The Solomon R. Guggenheim Foundation receives a major portion of Justin K. Thannhauser’s renowned personal collection of Impressionist, Post-Impressionist, and early modern art. Over the years, Thannhauser and his widow, Hilde, will give the Guggenheim more than seventy works, including thirty-four by Picasso alone. This donation greatly enlarges the scope of the collection to include painting of the nineteenth century, beginning with Camille Pissaro’s The Hermitage at Pontoise (ca. 1867). Under the terms of the gift, the Thannhauser Collection is on permanent view at the Solomon R. Guggenheim Museum.

1976
Peggy Guggenheim transfers ownership of her collection to the Solomon R. Guggenheim Foundation with the understanding that the works of art will remain in Venice. Peggy Guggenheim dies in 1979 and the Foundation takes ownership of the palazzo. Thomas M. Messer appoints Philip Rylands as Administrator of the Collection. In 1980, Messer is named Director of the Solomon R. Guggenheim Foundation.

1985
The Solomon R. Guggenheim Foundation is contracted by USIA (Washington, DC) to operate and maintain the US Pavilion of the Venice Biennale. The following year the Foundation purchases the building from the Museum of Modern Art, New York, with funds provided by the Peggy Guggenheim Collection Advisory Board. The Peggy Guggenheim Collection opens to the public year-round for the first time, and mounts its first temporary exhibitions.

1988
Thomas Krens succeeds Messer as Director of the Foundation. Krens takes charge of an expansion program already under way in New York, which will include an annex designed by Gwathmey Siegel and Associates Architects, and initiates planning for a comprehensive restoration of the Wright building.

1990
The Wright building is closed to the public so that the restoration and expansion can begin. Over the next two years, masterpieces from the collection are exhibited in a triumphant international tour to Venice, Madrid, Tokyo, Australia, and Montreal.

1991
Through purchase and gift, the Solomon R. Guggenheim Foundation acquires the Panza di Biumo Collection of Minimalist and Conceptual Art. This acquisition dramatically enlarges the Foundation’s permanent collection, giving it great depth in works by American postwar masters Carl Andre, Dan Flavin, Robert Ryman, and Richard Serra, among others.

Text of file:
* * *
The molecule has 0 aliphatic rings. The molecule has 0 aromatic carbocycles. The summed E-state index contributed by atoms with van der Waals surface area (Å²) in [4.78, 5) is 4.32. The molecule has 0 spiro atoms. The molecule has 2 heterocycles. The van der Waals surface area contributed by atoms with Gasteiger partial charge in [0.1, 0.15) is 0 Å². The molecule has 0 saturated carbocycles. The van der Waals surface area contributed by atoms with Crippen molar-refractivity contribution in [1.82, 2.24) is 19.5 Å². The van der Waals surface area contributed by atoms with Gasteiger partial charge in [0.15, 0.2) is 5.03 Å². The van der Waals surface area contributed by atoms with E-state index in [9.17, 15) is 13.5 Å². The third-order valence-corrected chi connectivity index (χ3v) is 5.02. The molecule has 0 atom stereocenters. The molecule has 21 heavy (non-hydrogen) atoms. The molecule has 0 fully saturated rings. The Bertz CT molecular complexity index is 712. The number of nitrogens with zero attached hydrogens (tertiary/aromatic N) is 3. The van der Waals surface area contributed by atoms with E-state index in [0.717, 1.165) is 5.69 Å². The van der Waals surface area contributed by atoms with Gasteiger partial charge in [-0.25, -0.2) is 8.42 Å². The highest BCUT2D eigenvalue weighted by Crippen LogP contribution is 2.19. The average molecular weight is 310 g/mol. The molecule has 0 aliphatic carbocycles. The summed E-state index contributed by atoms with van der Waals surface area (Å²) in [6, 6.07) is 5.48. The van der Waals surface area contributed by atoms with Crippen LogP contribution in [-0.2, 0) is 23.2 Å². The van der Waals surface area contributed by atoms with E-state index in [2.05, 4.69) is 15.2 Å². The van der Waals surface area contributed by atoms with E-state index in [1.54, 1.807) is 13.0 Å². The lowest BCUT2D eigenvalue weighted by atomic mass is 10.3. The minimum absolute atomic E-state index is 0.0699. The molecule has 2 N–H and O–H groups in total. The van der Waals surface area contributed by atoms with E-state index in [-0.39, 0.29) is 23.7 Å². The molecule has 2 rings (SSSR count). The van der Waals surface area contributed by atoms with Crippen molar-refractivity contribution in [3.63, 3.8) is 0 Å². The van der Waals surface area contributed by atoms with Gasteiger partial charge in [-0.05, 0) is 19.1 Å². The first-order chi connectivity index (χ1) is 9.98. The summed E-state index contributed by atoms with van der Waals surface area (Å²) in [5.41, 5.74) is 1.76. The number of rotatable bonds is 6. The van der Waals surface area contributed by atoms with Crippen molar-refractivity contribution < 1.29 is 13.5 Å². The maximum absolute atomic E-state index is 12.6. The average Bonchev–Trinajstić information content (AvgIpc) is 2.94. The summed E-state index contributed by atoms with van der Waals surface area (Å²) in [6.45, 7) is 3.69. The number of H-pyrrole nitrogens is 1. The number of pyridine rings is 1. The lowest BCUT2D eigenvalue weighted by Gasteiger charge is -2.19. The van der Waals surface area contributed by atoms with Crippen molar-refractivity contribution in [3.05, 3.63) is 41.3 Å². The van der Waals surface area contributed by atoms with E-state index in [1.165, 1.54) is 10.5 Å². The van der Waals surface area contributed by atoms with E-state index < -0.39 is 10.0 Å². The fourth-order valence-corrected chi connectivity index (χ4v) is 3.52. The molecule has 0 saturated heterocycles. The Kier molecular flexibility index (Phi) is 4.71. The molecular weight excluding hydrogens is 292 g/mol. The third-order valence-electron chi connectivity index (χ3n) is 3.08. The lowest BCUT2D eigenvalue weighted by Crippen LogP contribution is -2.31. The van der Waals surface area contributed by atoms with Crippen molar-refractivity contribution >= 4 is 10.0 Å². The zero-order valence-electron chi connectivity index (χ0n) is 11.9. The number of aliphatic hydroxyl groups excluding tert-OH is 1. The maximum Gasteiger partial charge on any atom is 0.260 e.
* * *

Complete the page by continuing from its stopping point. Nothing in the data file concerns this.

1991–92
Agreements are signed between the Basque Administration and the Solomon R. Guggenheim Foundation to create a Guggenheim Museum in Bilbao, Spain. The Basque Administration will fully fund the $100 million construction and will make annual contributions to the operating budget. The Foundation will provide curatorial and administrative expertise as well as the core art collection and programming. Frank Gehry is chosen as the architect of the future museum.

1991–92
The Robert Mapplethorpe Foundation gives the Guggenheim 200 vintage photographs by Mapplethorpe, as well as a grant to launch a photography program. Contemporary photography quickly becomes a major area of collecting for the Solomon R. Guggenheim Foundation, and within a decade it is able to mount major exhibitions based on its holdings.

1992
After a three-year restoration of its interior, the Solomon R. Guggenheim Museum reopens to great acclaim. An eight-story annex, designed by Gwathmey Siegel and Associates Architects, opens simultaneously. The Guggenheim Museum SoHo opens. During its ten years in operation, the museum, designed by Arata Isozaki, will mount many small but important exhibitions focusing on artists such as Max Beckmann, Marc Chagall, and Antoni Tàpies as well as on art created in new media.

1993
The Peggy Guggenheim Collection expands its operations for the first time beyond the confines of Peggy Guggenheim’s palazzo, an expansion that would continue through 2006, by which time the Collection had doubled in size.

1997
The Guggenheim Museum Bilbao opens and is instantly hailed as an architectural masterpiece. Frank Gehry’s titanium and steel structure becomes the first work of museum architecture to rival the Wright building in its achievement and influence. Guided by the Solomon R. Guggenheim Foundation, the Bilbao museum forms an important collection of postwar American and European painting and sculpture that complements the Foundation’s holdings in New York and Venice. The exhibition program includes exhibitions that originate at the New York Guggenheim, as well as at other internationally prominent museums. In only a few years, the Guggenheim Museum Bilbao is widely credited with reviving the reputation and fortunes of the Basque region.